Wonga Street House

 

Location | O'Connor, ACT

Date completed | December 2013

EER | 8 stars

Area | 180m²

Builder | Jigsaw Housing

Images | Rod Vargas

Awards | 2015 Australian Institute of Architects ACT Chapter: New Home Award - Winner

 

From brief to block

Their brief from the outset was clear – a simple, beautiful and sustainable home with flexible spaces that could adapt as their family’s needs changed over time.

Consideration of and connection to the landscape was also essential: the house is planned around a large deciduous tree; the north facing dining area flows seamlessly to the back yard via a generous deck; and windows throughout the home are positioned to carefully frame views to the garden.

The external material palette is restrained but expressive: cedar-framed windows and doors and the yellow clad sound studio/study space offset the predominantly grey brick and black shadowclad façade.

Inside, the concrete floor provides thermal mass, and a striking fireplace, formed in concrete along one wall of the lounge room provides extra winter warmth.

At the 2015 ACT Architecture Awards, this project received an Award for Residential Architecture – Houses (New), and was shortlisted in the Sustainable Architecture Category. 


 

Key features

3 bed, 3 living & 2 bath

766m² flat site with orientation of north to the side

Single carport

Concrete bench incorporating built-in wood fireplace in lounge room

Third living area can be used as a multi-purpose space of guest bedroom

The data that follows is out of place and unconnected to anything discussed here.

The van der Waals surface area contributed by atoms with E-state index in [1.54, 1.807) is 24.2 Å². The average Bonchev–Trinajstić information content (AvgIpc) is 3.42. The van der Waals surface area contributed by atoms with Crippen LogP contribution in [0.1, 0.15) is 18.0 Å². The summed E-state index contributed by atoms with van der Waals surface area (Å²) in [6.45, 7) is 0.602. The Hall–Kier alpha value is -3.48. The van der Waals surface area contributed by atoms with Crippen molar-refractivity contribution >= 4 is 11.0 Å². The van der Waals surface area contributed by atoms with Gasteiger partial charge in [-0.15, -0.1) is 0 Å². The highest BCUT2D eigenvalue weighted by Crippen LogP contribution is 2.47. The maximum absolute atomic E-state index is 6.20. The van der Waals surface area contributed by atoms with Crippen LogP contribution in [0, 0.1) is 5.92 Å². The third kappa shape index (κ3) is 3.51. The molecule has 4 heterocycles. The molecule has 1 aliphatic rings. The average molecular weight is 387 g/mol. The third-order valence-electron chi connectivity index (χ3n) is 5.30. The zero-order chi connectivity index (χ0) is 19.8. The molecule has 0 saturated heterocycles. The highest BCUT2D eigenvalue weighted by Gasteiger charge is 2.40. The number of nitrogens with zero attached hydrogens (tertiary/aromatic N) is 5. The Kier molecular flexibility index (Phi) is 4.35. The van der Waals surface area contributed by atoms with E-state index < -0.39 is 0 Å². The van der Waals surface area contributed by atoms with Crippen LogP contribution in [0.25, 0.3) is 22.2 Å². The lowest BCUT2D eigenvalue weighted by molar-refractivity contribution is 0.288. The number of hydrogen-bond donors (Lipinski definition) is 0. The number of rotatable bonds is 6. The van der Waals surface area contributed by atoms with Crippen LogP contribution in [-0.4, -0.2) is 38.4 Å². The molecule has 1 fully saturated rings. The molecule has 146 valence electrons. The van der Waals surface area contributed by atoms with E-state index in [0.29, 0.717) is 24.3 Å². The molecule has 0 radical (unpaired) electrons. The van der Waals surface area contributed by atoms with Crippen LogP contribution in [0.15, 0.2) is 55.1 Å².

Extensive customised joinery including robes, kitchen, study and hallway storage

Separate study/music room with added sound proofing and storage

Floor finishes include; concrete, tiles and carpet

Northern facing timber deck and entertainment area

Tailored to the site and designed to our client's brief and budget

 

Sustainability

EER | 8 stars

High levels of insulation in walls (R2.5) and ceilings (R5)

Burnished concrete flooring with R1 insulation to slab edge and underside

Thermal mass of slab used to regulate internal temperatures

Vapour permeable building wrap to control moisture and reduce air movement past insulation

Testing to ensure building envelope integrity: thermographic inspection of insulation and fan depressurisation to ensure airtightness

8.2 air changes per hour at 50Pa (typical Canberra house 15-25)

Window and eave sizes optimised through scientific analysis and collaboration with architect

Small electric radiator panels for heating

Ceiling fans for cooling

PVC double-glazed tilt and turn windows

Timber double glazed windows

5000L rainwater tank

Evacuated tube solar hot water

3kW PV system

All communal/living spaces have northern glazing